As for touchpads, I have commented here that I once bought an original Cirque Cat (yup, not a mouse) touchpad. I used it for about four months, and it was pretty good, but it taught me that I like a mouse better than anything else. I also bought it as a potential solution for my wife, who at the time liked trackballs and hated mice. By the time we did some hardware juggling, my wife spontaneously converted to a mouse. She does things like that. Problem solved. The Cat is lonesome in a drawer.

    I told my wife I could plug in a mouse, but it would be a last resort. It would kill portability. She agreed. She actually likes the touchpad, and never uses the touchscreen. I wouldn’t either.

    As for the Thinkpad’s little pointing device embedded in the keyboard, I thought that was quite an idea because it could be operated without taking fingers off the home row. Then I tried one. It was hilarious how poorly I did with it. No good for me.

    I think the scroll wheel is the best idea ever added to a mouse.

    I used a borrowed (employer) notebook with that little pull out trackball drawer. Another good idea, but the one I tried was damaged or worn, and skipped or something. Unfair test.

  62. Maybe a thin piece of cardboard (plastic) over the trackpad to reduce the ‘touchability’ of the trackpad . If connected by tape/something on the bottom side, it could be flipped down to enable using the trackpad .  Like the cardboard backing of a pad of paper.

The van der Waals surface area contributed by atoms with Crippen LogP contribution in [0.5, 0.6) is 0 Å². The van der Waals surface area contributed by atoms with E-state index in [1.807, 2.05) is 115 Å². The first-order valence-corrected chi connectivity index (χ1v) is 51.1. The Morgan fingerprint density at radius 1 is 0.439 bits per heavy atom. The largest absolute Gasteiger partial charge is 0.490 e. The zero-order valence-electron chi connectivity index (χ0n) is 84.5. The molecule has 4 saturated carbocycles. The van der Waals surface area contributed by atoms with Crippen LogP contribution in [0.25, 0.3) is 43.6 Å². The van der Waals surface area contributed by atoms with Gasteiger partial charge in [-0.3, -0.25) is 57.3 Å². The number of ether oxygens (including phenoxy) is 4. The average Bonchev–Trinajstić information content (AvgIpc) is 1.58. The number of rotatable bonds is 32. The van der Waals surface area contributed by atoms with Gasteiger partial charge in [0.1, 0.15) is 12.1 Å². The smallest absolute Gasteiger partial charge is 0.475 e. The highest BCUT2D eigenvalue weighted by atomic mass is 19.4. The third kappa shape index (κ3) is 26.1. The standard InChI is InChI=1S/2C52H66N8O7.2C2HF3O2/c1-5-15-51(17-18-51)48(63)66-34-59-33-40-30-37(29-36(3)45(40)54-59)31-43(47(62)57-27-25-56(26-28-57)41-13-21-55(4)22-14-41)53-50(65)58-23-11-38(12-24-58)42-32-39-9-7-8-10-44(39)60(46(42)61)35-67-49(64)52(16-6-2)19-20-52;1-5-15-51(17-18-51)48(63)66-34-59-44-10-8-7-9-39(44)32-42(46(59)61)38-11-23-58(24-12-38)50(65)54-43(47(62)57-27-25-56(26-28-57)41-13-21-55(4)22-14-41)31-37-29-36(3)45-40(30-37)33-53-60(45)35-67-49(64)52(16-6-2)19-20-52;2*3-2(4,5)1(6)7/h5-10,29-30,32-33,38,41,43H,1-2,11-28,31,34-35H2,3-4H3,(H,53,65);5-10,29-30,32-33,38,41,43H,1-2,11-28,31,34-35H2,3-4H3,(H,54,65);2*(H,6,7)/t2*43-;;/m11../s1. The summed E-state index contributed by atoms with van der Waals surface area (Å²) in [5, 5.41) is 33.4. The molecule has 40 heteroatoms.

63. When I first bought a “modern” laptop with touchpad, I had a terrible problem with wrist/fingers getting a little too close to the touchpad while typing and causing stray cursor movements. Eventually, I got used to the hyper-sensitive mouse pad, but avoiding going anywhere close to the surface took a bit of practice.

    Maybe that’s what I did when I used to use notebooks, but I do know that they used to turn the touchpad OFF when typing. I discovered that once when there was a delay trying to use the pad. I tend to go pretty fast around keyboards. Not bragging: I am also only a moderately good typo-ist.

  64. That reminds me. When doing serious writing, which I don’t do much now that I am retired, I tend to first bang out the text, then go back and proofread and format. I can type almost as fast as I think… or maybe I can’t thing very fast, and want to get the thoughts down first.

    Actually, when I did very structured writing, proposals and such, I almost always worked from an outline. That was good discipline.

    Another thought. MS Word has evolved since I went to Linux about six years ago. Some of the changes are even improvements. One thing I notice is that it is infinitely faster that LO Writer. I used to be able to outtype that… wonderful word processor. It also would interrupt my work with constant pesky dialogs. Word is a writer’s tool, although not the best I have used. However, all features considered, it is still good. Or, at least it has me trained. Not sure which.

  65. When I had to write reports, etc. I preferred to work in a plain text editor, building an outline. I’d bring the outline into word and fill in the points.

    If you want me to be coherent, thorough, and insightful, it takes about one hour per page. I’m better now at just banging stuff out (or I think so) because of all the online writing I’ve done in the last few years. Last time I did the math is was 1.8M words… and some of them were even helpful. 🙂

    n

    still, for 500-800 words, with at least minimal proofing, some editing for clarity, etc, about one hour, maybe 1.5. Which should explain why some posts are much shorter than others.

  66. @Greg Norton